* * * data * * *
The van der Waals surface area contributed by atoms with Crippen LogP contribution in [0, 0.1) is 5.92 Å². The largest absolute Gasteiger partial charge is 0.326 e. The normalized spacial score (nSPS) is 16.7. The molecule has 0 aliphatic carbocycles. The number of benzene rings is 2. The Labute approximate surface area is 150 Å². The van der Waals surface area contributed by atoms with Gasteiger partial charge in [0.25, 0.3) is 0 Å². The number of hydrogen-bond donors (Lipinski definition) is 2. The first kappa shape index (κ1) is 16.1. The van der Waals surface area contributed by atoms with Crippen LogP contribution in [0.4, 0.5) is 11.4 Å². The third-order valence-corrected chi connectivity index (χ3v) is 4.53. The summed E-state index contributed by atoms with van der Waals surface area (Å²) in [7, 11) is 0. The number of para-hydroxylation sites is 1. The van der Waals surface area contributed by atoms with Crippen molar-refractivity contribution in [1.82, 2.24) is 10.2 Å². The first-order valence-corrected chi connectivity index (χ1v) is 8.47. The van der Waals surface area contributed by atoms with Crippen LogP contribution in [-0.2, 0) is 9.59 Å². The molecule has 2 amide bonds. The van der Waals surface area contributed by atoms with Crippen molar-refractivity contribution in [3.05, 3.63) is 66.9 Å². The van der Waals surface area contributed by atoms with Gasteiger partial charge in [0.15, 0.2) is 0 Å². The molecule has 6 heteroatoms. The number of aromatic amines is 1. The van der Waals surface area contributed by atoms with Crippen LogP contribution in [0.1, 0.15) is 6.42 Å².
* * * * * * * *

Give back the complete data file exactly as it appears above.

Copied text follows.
The van der Waals surface area contributed by atoms with Crippen LogP contribution in [0, 0.1) is 5.92 Å². The largest absolute Gasteiger partial charge is 0.326 e. The normalized spacial score (nSPS) is 16.7. The molecule has 0 aliphatic carbocycles. The number of benzene rings is 2. The Labute approximate surface area is 150 Å². The van der Waals surface area contributed by atoms with Gasteiger partial charge in [0.25, 0.3) is 0 Å². The number of hydrogen-bond donors (Lipinski definition) is 2. The first kappa shape index (κ1) is 16.1. The van der Waals surface area contributed by atoms with Crippen LogP contribution in [0.4, 0.5) is 11.4 Å². The third-order valence-corrected chi connectivity index (χ3v) is 4.53. The summed E-state index contributed by atoms with van der Waals surface area (Å²) in [7, 11) is 0. The number of para-hydroxylation sites is 1. The van der Waals surface area contributed by atoms with Crippen molar-refractivity contribution in [1.82, 2.24) is 10.2 Å². The first-order valence-corrected chi connectivity index (χ1v) is 8.47. The van der Waals surface area contributed by atoms with Crippen LogP contribution in [-0.2, 0) is 9.59 Å². The molecule has 2 amide bonds. The van der Waals surface area contributed by atoms with Crippen molar-refractivity contribution in [3.05, 3.63) is 66.9 Å². The van der Waals surface area contributed by atoms with Gasteiger partial charge in [0.15, 0.2) is 0 Å². The molecule has 6 heteroatoms. The number of aromatic amines is 1. The van der Waals surface area contributed by atoms with Crippen LogP contribution in [0.1, 0.15) is 6.42 Å².